Fire Prevention in New York City

Fire Prevention in New York City

Final installment of the lecture by Chief Spence, concluded from the May issue of FIRE ENGINEERING.

PYRALIN, celluloid, fiberoid, viscoloid are products of nitro-cellulose, a composition with camphor in a lower class than guncotton. Toilet articles, umbrella handles, etc., are made from these materials. This class of substance is plastic when subjected to heat and takes in a high finish. It softens about 125 degrees F. and decomposes at 275 degrees F. Combustion is rapid, even after the flame is extinguished and attended by the evolution of explosive gases. Steampipes, electric heaters, rays of sun focussed through a window glass, electric lamp bulbs and similar sources of heat have caused fires. Water will extinguish and cool the material below the burning point if applied in sufficient quantity.

Its manufacture is prohibited

  1. in any building within 50 feet of a school or theatre
  2. which is occupied as a tenement house, dwelling, hotel or lodging house;
  3. which is artificially lighted, other than by electricity;
  4. which is not of fireproof construction;
  5. which is not equipped with sprinklers;
  6. where paints, varnishes, or lacquers are manufactured or kept for sale;
  7. where matches, rosin, turpentine, oils, hemp, cotton or any explosives are stored or kept for sale;
  8. Where dry goods, garments, or other material of highly inflammable nature are manufactured in a portion of the building above the nitro-cellulose occupancy;
  9. unless all vertical openings are enclosed.

Vaults for the storage of this material must be fireproof and protected with sprinklers and vented. Cabinets must be similarly protected.

Protective Laws for Film

Inflammable motion picture and sound recording film is generally of a nitro-cellulose base, has hazardous characteristics and its storage must be protected in a theatre, in the exchange, in the film laboratory, in the studio and in the screening and projecting room.

Its handling, use, storage or recovery is prohibited in any building (a) within 50 feet of a school or place of assembly, (b) which is occupied as a dwelling or hotel, (c) which is lighted other than by electricity, (d) which is of frame construction, (e) which is not equipped with automatic sprinklers, (f) which does not contain vaults or cabinets for the storage of film.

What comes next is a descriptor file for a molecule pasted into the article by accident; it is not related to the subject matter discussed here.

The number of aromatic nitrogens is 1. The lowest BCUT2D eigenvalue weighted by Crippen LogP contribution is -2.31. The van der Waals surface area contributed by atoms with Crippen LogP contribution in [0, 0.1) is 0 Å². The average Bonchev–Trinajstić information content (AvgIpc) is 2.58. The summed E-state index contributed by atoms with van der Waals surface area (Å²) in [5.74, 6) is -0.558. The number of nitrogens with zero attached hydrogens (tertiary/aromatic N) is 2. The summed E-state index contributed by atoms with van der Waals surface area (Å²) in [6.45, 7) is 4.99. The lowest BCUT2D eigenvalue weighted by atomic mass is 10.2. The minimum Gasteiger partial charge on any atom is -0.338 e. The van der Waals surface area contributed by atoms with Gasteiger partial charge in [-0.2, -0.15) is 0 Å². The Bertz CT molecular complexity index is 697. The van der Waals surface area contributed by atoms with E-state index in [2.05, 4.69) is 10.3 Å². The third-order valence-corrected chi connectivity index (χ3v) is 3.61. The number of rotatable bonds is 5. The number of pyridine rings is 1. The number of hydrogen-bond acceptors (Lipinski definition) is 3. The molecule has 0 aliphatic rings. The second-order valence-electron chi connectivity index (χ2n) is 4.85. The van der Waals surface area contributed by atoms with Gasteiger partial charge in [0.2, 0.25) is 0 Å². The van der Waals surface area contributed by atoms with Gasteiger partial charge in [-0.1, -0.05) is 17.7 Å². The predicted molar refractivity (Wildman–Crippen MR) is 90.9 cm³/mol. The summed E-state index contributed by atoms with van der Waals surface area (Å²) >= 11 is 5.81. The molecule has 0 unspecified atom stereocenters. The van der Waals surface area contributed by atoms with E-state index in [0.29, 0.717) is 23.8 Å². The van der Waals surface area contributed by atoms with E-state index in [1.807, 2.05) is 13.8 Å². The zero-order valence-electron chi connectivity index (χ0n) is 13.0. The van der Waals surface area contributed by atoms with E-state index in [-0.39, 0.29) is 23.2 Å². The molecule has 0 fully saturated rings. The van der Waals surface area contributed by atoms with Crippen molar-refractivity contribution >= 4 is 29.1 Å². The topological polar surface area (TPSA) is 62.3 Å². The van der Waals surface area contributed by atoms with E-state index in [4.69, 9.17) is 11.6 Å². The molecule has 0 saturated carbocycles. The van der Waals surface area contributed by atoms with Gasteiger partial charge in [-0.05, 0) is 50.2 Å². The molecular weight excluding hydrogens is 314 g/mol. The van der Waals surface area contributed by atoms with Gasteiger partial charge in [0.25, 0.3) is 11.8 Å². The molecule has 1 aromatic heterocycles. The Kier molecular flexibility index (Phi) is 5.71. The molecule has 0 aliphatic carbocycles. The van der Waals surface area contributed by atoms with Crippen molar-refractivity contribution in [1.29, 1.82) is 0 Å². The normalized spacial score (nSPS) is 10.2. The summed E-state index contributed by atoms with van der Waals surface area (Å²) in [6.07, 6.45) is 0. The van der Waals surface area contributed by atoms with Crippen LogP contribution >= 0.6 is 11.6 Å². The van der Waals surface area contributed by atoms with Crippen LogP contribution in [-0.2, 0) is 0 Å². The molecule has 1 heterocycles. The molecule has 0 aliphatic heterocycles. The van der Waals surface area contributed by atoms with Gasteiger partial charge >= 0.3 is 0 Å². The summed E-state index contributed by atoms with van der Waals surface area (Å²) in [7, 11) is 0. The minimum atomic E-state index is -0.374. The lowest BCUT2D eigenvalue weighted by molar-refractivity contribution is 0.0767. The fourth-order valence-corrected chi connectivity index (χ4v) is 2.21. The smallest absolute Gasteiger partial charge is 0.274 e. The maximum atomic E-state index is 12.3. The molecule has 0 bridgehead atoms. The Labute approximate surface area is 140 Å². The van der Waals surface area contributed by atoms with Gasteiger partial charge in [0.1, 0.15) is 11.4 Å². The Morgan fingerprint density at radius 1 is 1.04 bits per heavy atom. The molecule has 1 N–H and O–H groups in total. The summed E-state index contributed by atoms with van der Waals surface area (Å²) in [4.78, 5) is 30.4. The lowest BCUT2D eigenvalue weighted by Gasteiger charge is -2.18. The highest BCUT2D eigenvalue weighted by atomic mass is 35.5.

Sand, water buckets and fire extinguishers are required to be on hand. Heating is restricted to steam.

Vaults must be fireproof constructed, sprinkler protected and vented to the outer air.

Smoking is prohibited in booths, rewinding rooms and in special storage rooms.

Motion picture studios must be separated from other businesses, from laboratories and exchanges, must have adequate exit facilities with two means from every studio floor and all doors shall open out. Trained men must be employed to act as fire guardians. Fire drills must be conducted once a month. An interior fire alarm must be installed with direct connection through a central office to fire Department Headquarters. Wall and ceiling finish must be treated so as to be slow burning, and hangings and drapes made flameproof.

The Cleveland Clinic Disaster

The fire in the Cleveland Clinic in 1929 killed 121 persons through the burning of nitro-cellulose diagnostic X-ray film. The building was four stories high, fireproof and contained 250 patients and employees.

In a room used formerly as a coal vault film was stored. There was direct connection between this room and the pipe tunnel from which pipe ducts extended to the roof. Located near the ceiling were steam lines carrying 65 pounds pressure, with no means of ventilation and no automatic sprinklers in the building.

A steamfitter, in order to repair a steam leak, removed some magnesia covering and a jet of steam escaped. He went to the power house to shut the steam off and drain the line. Two hours later he returned and found a cloud of yellow smoke which soon exploded and shot him into the next room through a door. The superintendent pulled the alarm. Gases of decomposition of the film went throughout the building and suffocated numbers of patients.

Protection of Public Buildings, Etc.

Section 20 of Chapter 12 requires all factories, hotels, lodging houses, theatres, hospitals, asylums, schools and public buildings where large numbers congregate shall have means of communicating an alarm of fire, accident or danger to the Police or Fire Department and shall have such fire hose, fire extinguishers, water buckets, axes, etc., as the Commissioner directs.

In buildings exceeding 150 feet in height an elevator and an operator to run it shall be on duty at all times. In above occupancies there-should be an interior fire alarm and in schools fire drills shall be held periodically.

It is not uncommon for 3,000 pupils to evacuate a public school in three minutes.

The Automatic Sprinkler

The automatic sprinkler is a device for automatically distributing water upon a fire in sufficient quantity either to quench it entirely or hold it in check in case the fire is located where it is impossible for the water spray to reach.

Water is fed through a system of piping attached to the ceiling, with sprinkler heads placed at intervals along the pipe. The head consists of an orifice one-half inch in diameter normally closed by a disc, held in place by levelers, with a fusible solder that melts at 160 degree F. A distributor against which the water is thrown converts the flow into a spray which covers an area from 80 to 100 square feet. When the solder fuses due to the heat from the fire it is to extinguish, the levers are released and water is discharged against the deflector. The amount of water depends upon the pressure and five pounds of flowing pressure is considered a minimum for proper sprinkler action. At this pressure the discharge is 12 gallons of water per minute.